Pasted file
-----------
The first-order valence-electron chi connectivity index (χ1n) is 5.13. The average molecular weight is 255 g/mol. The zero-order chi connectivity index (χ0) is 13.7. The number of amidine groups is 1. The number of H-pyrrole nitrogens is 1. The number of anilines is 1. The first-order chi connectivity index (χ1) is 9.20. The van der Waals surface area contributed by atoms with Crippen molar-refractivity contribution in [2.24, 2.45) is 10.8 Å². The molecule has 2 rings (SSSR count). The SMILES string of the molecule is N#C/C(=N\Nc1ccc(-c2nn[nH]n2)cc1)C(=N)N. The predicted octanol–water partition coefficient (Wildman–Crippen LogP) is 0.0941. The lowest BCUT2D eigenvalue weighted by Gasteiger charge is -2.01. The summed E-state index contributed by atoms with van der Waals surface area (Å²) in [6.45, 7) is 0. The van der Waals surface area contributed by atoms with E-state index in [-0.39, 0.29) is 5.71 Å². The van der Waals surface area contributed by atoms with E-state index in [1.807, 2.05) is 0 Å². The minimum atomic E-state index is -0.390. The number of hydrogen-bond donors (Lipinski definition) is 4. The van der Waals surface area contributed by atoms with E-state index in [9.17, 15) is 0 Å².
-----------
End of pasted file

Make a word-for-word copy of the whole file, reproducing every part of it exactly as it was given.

The first-order valence-electron chi connectivity index (χ1n) is 5.13. The average molecular weight is 255 g/mol. The zero-order chi connectivity index (χ0) is 13.7. The number of amidine groups is 1. The number of H-pyrrole nitrogens is 1. The number of anilines is 1. The first-order chi connectivity index (χ1) is 9.20. The van der Waals surface area contributed by atoms with Crippen molar-refractivity contribution in [2.24, 2.45) is 10.8 Å². The molecule has 2 rings (SSSR count). The SMILES string of the molecule is N#C/C(=N\Nc1ccc(-c2nn[nH]n2)cc1)C(=N)N. The predicted octanol–water partition coefficient (Wildman–Crippen LogP) is 0.0941. The lowest BCUT2D eigenvalue weighted by Gasteiger charge is -2.01. The summed E-state index contributed by atoms with van der Waals surface area (Å²) in [6.45, 7) is 0. The van der Waals surface area contributed by atoms with E-state index in [-0.39, 0.29) is 5.71 Å². The van der Waals surface area contributed by atoms with E-state index in [1.807, 2.05) is 0 Å². The minimum atomic E-state index is -0.390. The number of hydrogen-bond donors (Lipinski definition) is 4. The van der Waals surface area contributed by atoms with E-state index in [9.17, 15) is 0 Å².